MIDLOTHIAN – The Midlothian Basketball League took front and center at this week’s Midlothian City Council meeting. The resolution on the agenda asked the council to approve a grant from the Midlothian Community Development Corporation to the Midlothian Basketball League, Inc. for $191,600. This money will be used for the 2023-2024 Basketball league facility usage fees.
Community Members Pack The House In Support of Midlothian Basketball League
There was a packed house as interested parents and coaches were in the audience to speak in favor of the grant for the league.
Public comments were all favorable save for one in which Lisa Healy said that while she is in favor of the league, when she learned some members running the league draw a small salary she was concerned about the transparency of the league. She asked council to take that and the plans to continue funding it, as it grows, into consideration.
Tiffany Carra said, “This is exactly why we collect money, tax dollars,” she encouraged the council to help her children continue playing ball in the winter league. Carra also noted the basketball league is the most affordable league the city has.
Tater Beard, an active member of the community especially in the youth sports arena, spoke about how Midlothian has facilities for football, softball, baseball and soccer but doesn’t have facilities for basketball. He also mentioned that the MCDC and city attorney had vetted the grant. He spoke about the positive impact youth sports have on kids from mentorship to work ethic, and urged the council to vote in favor of the grant.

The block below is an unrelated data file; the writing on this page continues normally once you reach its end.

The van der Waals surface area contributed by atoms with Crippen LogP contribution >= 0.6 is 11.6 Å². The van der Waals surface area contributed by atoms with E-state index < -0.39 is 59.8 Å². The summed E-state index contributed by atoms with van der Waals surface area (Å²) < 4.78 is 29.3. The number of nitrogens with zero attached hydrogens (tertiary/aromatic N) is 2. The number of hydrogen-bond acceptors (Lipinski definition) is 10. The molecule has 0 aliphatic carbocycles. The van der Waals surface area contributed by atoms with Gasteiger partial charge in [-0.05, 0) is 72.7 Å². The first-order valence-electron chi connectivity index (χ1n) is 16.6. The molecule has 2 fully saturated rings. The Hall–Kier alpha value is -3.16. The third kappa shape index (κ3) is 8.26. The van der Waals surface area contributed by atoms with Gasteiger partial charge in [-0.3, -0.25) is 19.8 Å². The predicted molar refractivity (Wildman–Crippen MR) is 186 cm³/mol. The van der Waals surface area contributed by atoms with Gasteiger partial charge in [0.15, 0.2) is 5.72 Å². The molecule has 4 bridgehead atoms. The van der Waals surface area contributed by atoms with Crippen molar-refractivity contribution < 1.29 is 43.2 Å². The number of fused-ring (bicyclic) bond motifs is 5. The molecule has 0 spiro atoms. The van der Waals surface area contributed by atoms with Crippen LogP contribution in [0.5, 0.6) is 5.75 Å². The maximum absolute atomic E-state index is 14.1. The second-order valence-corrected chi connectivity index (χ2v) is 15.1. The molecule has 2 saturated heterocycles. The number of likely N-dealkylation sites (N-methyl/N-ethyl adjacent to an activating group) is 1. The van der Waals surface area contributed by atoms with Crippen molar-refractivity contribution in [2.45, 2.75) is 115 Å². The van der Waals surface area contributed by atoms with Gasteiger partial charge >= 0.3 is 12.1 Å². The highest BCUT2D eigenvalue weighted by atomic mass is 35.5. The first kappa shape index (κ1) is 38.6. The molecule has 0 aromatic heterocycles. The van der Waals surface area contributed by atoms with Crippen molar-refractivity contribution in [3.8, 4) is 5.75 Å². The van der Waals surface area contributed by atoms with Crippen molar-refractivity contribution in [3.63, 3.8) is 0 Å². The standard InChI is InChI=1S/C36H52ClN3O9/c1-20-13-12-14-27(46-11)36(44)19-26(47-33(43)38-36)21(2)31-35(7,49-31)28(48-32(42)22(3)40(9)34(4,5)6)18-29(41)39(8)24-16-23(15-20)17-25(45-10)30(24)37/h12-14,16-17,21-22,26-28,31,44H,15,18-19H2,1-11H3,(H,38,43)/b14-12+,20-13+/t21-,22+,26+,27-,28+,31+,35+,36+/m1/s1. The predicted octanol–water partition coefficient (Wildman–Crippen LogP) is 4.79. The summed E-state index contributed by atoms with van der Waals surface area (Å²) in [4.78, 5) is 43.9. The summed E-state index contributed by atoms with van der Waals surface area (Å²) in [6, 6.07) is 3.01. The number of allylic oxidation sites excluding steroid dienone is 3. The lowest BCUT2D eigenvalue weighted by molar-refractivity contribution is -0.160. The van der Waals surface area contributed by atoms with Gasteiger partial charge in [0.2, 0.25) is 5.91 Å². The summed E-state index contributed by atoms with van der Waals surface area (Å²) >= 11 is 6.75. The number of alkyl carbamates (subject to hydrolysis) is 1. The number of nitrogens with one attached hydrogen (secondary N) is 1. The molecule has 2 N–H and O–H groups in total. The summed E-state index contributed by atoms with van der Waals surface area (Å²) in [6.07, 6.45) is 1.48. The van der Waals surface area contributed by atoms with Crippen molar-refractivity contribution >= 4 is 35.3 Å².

Jacob Rhodes, a volunteer Coach spoke about how the league is topnotch and “unlike anything, I have ever seen for a city that does not have facilities to be able to do what they have done working with the school and the Old Gym and all that without having their own facilities and organize practices for 1000 kids.” Basketball is unique, he said, because it doesn’t require expensive equipment or a ton of skill. His final point was the basketball league offers kids an outlet in a town where there aren’t a lot of activities for kids.
Todd Hemphill spoke about the success of the league and also said, “I find it disturbing that this particular item is being brought up on anything except the merits. This is what the MCDC Board is for, quality of life projects. It disturbs me that we have elected officials, unelected officials, appointed officials and private citizens that find a problem with everything that seems to go on in this town and this school district. Its reprehensible and that needs to stop.”
Gym Rental & Facility Fees Have Increased
Allen Nix with MCDC explained gyms used by the basketball association are rented and the requested money would only be used for gym fees based on invoices. He also said gyms recently increased their rates, “Basketball association rates have soared,” he said. “When they come to us to pay for the gym rental, they will come to us, and we will rebate that up to $191,000, and it will not go over that.”
President of the Basketball League Riley Plante spoke about the need for the grant, explaining, “The first season, they were paying $3 to the school district or $3,600 for 400 kids, and there are 1000 kids now. The bill to the school district alone for two seasons this year will be in excess of $90,000.”
Plante said this does not include the money being paid to Mansfield for tournaments, which they can’t play in Midlothian, or the money they pay to rent the Old Gym.
Without the grant, he said they would have to shut the league down and increase the prices currently being charged by more than $250, double what is being charged now.
Questions About League’s Paid Positions
After public comment, Councilmember Hud Hartson asked how much it costs to run the league.